"O.K., I probably shouldn't listen to any more before we go out in the courtroom." O'Brien paused. "Does the boy appear to be abused?" Always inquire, the judge had been taught. A "yes" might allow him to refer the case to child services and get him out of the courthouse before 5:30.

"No. His grandma's been treating him fine, and I suspect his mom and dad love him a lot, so he's O.K."

"Oh," O'Brien said, sighing, rising slowly from his chair, and straightening his back. "Let's get on with it, then." O'Brien walked stiffly to the peg behind his office door and reached for the black robe he had worn for the past 30 years. By second nature Clarence helped him with the robe, neither man realizing at that point it was a ritual not to be repeated.

O'Brien moved out into the hallway, now dark and deserted, and raised his robe slightly. He leaned over the water fountain and took three quick swallows to remove the cottony feeling from his mouth. "O.K., Clarence, let's go." Both men paused for a moment, now cognizant of an era's ending.

Clarence smiled, then swung open the door and strode into the courtroom. "All rise. Hear ye, hear ye. Silence is commanded. Judge John Patrick O'Brien of the Jefferson Circuit Court, Tenth Division, is now presiding. All ye who have motions to be heard shall be heard. Be seated and remain silent."

Judge O'Brien walked forcefully into the courtroom and stepped up to the bench. A file sat unopened in front of him. He looked up and briefly greeted the parties and their counsel. There was no need to delve very deeply into the contents of the file, present more for security than for any real purpose. Judge O'Brien vaguely remembered Mr. and Mrs. Little and their attorneys, Mr. stall and Mr. Noll. In the back of the courtroom sat a little boy, maybe nine or ten--it was the first time he had actually seen the Little's child, now huddled closely to an older woman. He supposed she was his grandmother, and he was surprised that she looked older than O'Brien felt. His eyes reverted to the file in front of him, and he skimmed the motion of the mother's attorney.

"Mr. Stall," O'Brien began. "Your motion to change Christmas visitation is before the court. Could you please familiarize the court briefly with the facts and basis for your motion." O'Brien surprised himself with the apparent solemnity of his demeanor.

Stall stood up and cleared his throat. He glanced nervously at the sheriff, then the opposing counsel, and at last the judge. He and Mr. Noll both realized they were before the wrong judge on the wrong day at the wrong hour of the afternoon.

"If the court please, Your Honor. We will try to be brief, knowing that we all want to get home on this Friday before Christmas." Stall paused. He was never brief and often irrelevant. "As you may recall, my client, Mrs. Little, was granted custody of her ten-year-old son, Patrick, in the decree you entered earlier this year." O'Brien's eyes softened. He had never known the boy's name was Patrick. "The visitation agreement reached between the parties and the court provided that the boy spend Thanksgiving from Wednesday through Sunday with his mother and that he spend Christmas from December 21 through December 26 with his father. Well, it seems that his father. Well, it seems that his mother. . .uh, Mrs Little. . . had a business engagement in California. . ." Stall cleared his throat a second time. "O'Brien was amazed at the manner in which Stall always cleared his throat just before making a slight misstatement of fact. ". . .over Thanksgiving weekend. So she obtained a trade-off with Mr. Little for Christmas."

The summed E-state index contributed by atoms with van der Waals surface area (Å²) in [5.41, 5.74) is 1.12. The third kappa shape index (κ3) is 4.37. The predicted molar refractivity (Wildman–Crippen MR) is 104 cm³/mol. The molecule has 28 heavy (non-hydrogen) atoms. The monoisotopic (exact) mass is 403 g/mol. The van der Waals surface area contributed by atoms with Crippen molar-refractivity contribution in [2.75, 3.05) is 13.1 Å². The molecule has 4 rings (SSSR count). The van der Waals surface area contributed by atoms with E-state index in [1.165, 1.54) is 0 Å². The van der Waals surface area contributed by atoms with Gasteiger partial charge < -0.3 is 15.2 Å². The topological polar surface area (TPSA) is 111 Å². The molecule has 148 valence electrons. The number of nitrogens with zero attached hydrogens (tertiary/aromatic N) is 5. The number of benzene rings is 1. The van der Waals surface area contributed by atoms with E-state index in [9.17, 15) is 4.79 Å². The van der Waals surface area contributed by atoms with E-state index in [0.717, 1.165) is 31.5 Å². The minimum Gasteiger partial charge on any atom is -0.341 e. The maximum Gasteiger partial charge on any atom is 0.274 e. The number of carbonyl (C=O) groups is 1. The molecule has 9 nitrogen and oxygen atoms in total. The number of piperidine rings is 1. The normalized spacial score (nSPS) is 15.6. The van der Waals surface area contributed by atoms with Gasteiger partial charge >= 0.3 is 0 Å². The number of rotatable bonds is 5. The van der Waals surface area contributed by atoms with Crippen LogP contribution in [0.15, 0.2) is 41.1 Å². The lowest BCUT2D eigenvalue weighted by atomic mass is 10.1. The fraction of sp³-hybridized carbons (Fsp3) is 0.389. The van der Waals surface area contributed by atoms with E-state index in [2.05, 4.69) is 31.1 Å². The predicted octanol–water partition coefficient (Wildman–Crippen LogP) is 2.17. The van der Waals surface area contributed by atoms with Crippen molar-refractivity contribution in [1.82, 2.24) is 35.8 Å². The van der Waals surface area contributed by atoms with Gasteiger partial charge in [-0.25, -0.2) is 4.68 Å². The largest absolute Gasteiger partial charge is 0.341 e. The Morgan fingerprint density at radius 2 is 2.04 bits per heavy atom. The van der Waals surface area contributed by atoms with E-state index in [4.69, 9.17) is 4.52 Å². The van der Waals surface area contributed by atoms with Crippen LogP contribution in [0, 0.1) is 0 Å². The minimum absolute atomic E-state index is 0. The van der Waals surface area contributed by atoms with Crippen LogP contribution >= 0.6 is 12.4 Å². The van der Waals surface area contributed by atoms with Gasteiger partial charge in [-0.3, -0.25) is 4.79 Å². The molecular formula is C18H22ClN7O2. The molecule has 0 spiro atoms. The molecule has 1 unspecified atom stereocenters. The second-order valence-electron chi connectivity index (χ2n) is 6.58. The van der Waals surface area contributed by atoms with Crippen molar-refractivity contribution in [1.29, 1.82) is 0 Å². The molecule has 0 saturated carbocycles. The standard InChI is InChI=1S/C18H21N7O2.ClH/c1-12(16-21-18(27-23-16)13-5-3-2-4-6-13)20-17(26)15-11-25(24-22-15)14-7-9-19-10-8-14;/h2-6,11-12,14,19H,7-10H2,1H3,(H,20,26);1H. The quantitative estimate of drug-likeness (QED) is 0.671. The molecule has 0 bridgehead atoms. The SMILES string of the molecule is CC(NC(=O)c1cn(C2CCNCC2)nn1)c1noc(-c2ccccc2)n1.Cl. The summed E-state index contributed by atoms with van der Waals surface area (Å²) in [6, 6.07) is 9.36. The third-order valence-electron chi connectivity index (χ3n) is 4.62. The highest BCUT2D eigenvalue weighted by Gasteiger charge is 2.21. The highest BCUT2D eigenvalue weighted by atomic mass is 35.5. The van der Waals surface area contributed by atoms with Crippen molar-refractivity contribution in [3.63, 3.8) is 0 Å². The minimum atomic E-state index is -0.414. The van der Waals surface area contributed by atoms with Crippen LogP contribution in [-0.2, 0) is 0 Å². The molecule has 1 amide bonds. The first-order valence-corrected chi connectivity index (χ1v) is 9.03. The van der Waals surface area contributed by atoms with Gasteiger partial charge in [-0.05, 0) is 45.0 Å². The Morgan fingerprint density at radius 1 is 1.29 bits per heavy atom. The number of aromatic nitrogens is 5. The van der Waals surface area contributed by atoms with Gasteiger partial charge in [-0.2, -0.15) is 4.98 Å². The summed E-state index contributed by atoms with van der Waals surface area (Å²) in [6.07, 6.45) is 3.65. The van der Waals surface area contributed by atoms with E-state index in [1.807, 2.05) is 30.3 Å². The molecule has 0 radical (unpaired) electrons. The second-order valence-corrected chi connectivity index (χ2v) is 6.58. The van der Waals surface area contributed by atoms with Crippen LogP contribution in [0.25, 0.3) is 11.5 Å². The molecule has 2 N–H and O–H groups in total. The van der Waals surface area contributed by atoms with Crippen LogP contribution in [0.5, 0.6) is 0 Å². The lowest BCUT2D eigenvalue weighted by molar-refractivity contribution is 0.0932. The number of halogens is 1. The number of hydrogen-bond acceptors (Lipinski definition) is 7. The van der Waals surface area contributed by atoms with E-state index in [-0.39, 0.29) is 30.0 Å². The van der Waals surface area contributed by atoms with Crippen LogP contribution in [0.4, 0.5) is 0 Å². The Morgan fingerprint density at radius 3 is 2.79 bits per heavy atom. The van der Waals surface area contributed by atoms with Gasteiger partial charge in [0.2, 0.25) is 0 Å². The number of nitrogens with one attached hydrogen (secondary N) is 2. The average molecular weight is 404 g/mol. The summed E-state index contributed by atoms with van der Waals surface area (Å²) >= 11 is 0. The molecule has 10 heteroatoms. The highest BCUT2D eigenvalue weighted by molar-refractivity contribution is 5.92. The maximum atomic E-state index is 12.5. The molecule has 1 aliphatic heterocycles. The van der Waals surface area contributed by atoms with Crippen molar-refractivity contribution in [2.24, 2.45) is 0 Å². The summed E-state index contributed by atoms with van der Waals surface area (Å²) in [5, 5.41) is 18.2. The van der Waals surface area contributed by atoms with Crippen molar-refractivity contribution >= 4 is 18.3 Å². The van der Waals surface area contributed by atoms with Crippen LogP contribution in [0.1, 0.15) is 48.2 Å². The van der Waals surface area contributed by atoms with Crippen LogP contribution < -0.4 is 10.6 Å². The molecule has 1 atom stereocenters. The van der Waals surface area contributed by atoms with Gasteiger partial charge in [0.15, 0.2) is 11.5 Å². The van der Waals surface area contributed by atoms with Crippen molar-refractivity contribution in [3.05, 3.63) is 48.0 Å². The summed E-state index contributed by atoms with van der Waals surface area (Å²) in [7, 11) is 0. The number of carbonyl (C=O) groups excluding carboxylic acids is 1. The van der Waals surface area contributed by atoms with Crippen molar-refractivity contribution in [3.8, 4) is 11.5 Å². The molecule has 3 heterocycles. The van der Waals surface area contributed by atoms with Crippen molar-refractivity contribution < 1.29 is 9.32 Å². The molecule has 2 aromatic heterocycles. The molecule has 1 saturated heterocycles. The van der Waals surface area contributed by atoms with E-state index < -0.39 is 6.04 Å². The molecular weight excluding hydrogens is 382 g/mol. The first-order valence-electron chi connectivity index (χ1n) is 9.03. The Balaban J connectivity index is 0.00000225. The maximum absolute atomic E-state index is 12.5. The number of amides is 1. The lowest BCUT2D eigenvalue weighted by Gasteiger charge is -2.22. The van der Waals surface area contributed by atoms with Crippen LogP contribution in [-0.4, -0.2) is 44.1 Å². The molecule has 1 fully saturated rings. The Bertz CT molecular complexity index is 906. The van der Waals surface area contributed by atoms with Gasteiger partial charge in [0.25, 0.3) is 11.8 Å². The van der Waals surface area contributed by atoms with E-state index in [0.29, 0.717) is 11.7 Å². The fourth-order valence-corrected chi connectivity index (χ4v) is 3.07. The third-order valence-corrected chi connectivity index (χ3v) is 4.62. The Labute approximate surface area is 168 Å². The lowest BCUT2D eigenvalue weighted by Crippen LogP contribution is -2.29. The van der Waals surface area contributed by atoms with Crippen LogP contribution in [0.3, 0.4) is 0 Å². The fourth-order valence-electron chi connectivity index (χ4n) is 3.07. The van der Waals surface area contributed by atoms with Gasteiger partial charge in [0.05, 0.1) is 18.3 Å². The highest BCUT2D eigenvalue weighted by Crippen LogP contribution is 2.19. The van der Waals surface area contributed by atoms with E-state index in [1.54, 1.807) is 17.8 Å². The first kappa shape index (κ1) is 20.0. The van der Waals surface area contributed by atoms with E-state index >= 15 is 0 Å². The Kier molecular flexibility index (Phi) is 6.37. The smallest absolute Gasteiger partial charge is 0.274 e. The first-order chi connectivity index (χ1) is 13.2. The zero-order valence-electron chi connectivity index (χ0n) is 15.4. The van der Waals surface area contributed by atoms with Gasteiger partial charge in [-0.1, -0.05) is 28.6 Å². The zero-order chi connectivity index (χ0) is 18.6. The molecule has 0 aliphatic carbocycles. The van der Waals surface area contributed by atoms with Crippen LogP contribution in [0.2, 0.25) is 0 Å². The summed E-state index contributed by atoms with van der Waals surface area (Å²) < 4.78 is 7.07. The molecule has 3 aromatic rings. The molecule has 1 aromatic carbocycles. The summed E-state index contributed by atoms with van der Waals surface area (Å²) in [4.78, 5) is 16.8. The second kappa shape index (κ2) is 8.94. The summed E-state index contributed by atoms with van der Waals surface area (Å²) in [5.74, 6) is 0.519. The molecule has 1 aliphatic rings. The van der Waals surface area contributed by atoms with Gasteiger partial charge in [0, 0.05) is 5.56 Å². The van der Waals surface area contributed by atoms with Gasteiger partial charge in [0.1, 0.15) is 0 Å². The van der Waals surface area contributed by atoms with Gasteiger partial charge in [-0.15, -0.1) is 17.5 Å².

"She went skiing and dumped him on me," Mr. Little mumbled loudly.

O'Brien cracked his gavel. "Mr. Noll, you will please advise your client to remain silent until the court asks him a question and to otherwise address the court through counsel."

"Yes, of course, Your Honor. We're sorry," Noll explained, with a withering glance at Mr. Little.

Stall continued. "The boy--Patrick--has been with his father's mother for the past two weeks, and in the interests of the child, it would seem advisable for him to spend Christmas with his mother, the custodial parent."

O'Brien looked around him as Stall sat down. In the old courtroom the ceilings had been 20 feet high with 14-inch crown moldings, and the plaster walls were adorned with portraits of the commonwealth's past circuit judges. The new courtroom had 8-foot ceilings, with recessed fluorescent lighting had concrete walls, much like a prison's.

Judge John Patrick O'Brien gazed at the back of the courtroom. He rubbed his chin and struck a pose that made him appear to be deep in thought and contemplating the question before him. It was an acquired skill. Then something--the boy's squirming or the pained expression on the old woman's face--caught his decision would make a difference, and it made him all the more uncomfortable.

After clearing his throat and adjusting his horn-rimmed glasses, Judge O'Brien looked to the tables of both counsel. Fully aware of the answer to his question, O'Brien asked, "Who are the visitors at the back of the courtroom?"

Noll stood up. "Your Honor, that's the boy and his grandmother, Mr. Little's mother. If you would like, we can have them leave the room."